July 22, 2010

How the Pentagon Is Betraying Its Own Standards


Remember when the military was tough? Apparently, those days are over. Judging from the survey they’ve sent to 400,000 active service members asking how they feel about repealing "Don’t Ask, Don’t Tell," the Pentagon is now run by a bunch of neurotic hand-wringers. When did the military get so oversensitive and touchy-feely?
The faults of the questionnaire itself have been pointed out already by my blogging buddy Adam Amel Rogers. But aside from its loaded wording (using "homosexual" interchangeably with "gay and lesbian"), blatant homophobia (suggesting that LGBT troops cannot control themselves and will run amok if allowed to be open), and bizarre expectation that its respondents can both read minds and tell the future (asking whether their superiors will have a hard time treating everyone, "even gay and lesbian" people, the same if the policy is repealed), the survey’s very existence flies in the face of everything the military is supposed to stand for. The people who wrote it — Pentagon representatives with a company called Westat, without any input from LGBT groups or, apparently, any awareness of real LGBT issues — seem never to have heard of military discipline, chain of command, or the importance of ability, skill, and focus over emotionalism and base neuroses.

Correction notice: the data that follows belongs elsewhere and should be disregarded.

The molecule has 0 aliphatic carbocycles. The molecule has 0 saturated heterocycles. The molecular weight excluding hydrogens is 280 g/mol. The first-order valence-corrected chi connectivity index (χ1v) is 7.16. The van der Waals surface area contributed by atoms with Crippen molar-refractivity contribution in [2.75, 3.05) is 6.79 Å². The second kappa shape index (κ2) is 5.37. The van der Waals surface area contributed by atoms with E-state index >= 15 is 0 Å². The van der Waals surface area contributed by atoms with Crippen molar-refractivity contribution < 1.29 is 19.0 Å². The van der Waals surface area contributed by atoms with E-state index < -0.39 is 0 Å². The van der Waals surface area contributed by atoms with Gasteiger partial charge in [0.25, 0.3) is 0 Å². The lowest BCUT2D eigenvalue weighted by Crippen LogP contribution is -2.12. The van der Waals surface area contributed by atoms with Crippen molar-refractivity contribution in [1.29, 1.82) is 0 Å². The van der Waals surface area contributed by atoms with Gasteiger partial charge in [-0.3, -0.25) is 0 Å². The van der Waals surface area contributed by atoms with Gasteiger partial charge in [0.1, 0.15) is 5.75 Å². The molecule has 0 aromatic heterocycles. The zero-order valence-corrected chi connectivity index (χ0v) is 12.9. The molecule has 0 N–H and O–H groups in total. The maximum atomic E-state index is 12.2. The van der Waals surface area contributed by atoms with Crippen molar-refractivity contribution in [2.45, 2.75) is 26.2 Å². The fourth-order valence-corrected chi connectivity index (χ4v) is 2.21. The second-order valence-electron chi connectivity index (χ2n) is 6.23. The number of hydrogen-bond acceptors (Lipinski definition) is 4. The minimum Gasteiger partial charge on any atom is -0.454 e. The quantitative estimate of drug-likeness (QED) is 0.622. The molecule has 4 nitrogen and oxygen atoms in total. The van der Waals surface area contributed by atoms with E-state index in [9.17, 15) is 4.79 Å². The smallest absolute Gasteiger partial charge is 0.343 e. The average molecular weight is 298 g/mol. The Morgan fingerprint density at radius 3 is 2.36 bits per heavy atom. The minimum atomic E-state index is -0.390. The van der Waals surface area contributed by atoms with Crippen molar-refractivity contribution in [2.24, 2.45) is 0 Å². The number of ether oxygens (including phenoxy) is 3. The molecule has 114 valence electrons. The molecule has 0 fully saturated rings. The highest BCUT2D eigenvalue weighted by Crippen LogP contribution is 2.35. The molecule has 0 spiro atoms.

Why does the Pentagon suddenly care about people's feelings? As Colonel Victor Fehrenbach, a decorated 19 year veteran who is currently being discharged after he was maliciously outed several months ago, said to Rachel Maddow last week, no one ever asked him how he felt about going into battle on Christmas Day, or getting shot at over Baghdad. More to the point, these decisions are not and should never be based on popular opinion, either in or out of the military (in the 1940s, surveys showed that both servicemen and the public favored segregating black and white soldiers, but that didn't stop President Truman and the top military brass of the time from making the right decision to integrate.)

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